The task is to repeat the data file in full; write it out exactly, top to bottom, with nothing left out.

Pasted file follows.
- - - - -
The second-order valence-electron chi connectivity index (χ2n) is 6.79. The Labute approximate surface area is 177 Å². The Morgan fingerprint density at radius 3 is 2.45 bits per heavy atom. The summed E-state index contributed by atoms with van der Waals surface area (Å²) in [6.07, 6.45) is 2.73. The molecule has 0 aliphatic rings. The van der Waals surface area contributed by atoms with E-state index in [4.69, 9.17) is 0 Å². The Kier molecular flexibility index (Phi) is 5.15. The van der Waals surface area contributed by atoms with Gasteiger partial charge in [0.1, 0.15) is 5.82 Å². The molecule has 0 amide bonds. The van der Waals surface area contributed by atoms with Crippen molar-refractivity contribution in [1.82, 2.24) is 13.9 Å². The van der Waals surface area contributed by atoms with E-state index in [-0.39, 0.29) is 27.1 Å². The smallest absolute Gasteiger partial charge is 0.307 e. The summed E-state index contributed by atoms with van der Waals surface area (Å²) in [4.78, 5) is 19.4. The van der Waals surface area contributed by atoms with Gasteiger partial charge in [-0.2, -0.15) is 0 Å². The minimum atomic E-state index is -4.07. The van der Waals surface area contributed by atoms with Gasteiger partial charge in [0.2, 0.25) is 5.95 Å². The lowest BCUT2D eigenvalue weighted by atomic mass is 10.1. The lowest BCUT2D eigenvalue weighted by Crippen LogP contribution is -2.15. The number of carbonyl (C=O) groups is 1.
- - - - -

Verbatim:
The second-order valence-electron chi connectivity index (χ2n) is 6.79. The Labute approximate surface area is 177 Å². The Morgan fingerprint density at radius 3 is 2.45 bits per heavy atom. The summed E-state index contributed by atoms with van der Waals surface area (Å²) in [6.07, 6.45) is 2.73. The molecule has 0 aliphatic rings. The van der Waals surface area contributed by atoms with E-state index in [4.69, 9.17) is 0 Å². The Kier molecular flexibility index (Phi) is 5.15. The van der Waals surface area contributed by atoms with Gasteiger partial charge in [0.1, 0.15) is 5.82 Å². The molecule has 0 amide bonds. The van der Waals surface area contributed by atoms with Crippen molar-refractivity contribution in [1.82, 2.24) is 13.9 Å². The van der Waals surface area contributed by atoms with E-state index in [-0.39, 0.29) is 27.1 Å². The smallest absolute Gasteiger partial charge is 0.307 e. The summed E-state index contributed by atoms with van der Waals surface area (Å²) in [4.78, 5) is 19.4. The van der Waals surface area contributed by atoms with Gasteiger partial charge in [-0.2, -0.15) is 0 Å². The minimum atomic E-state index is -4.07. The van der Waals surface area contributed by atoms with Gasteiger partial charge in [0.2, 0.25) is 5.95 Å². The lowest BCUT2D eigenvalue weighted by atomic mass is 10.1. The lowest BCUT2D eigenvalue weighted by Crippen LogP contribution is -2.15. The number of carbonyl (C=O) groups is 1.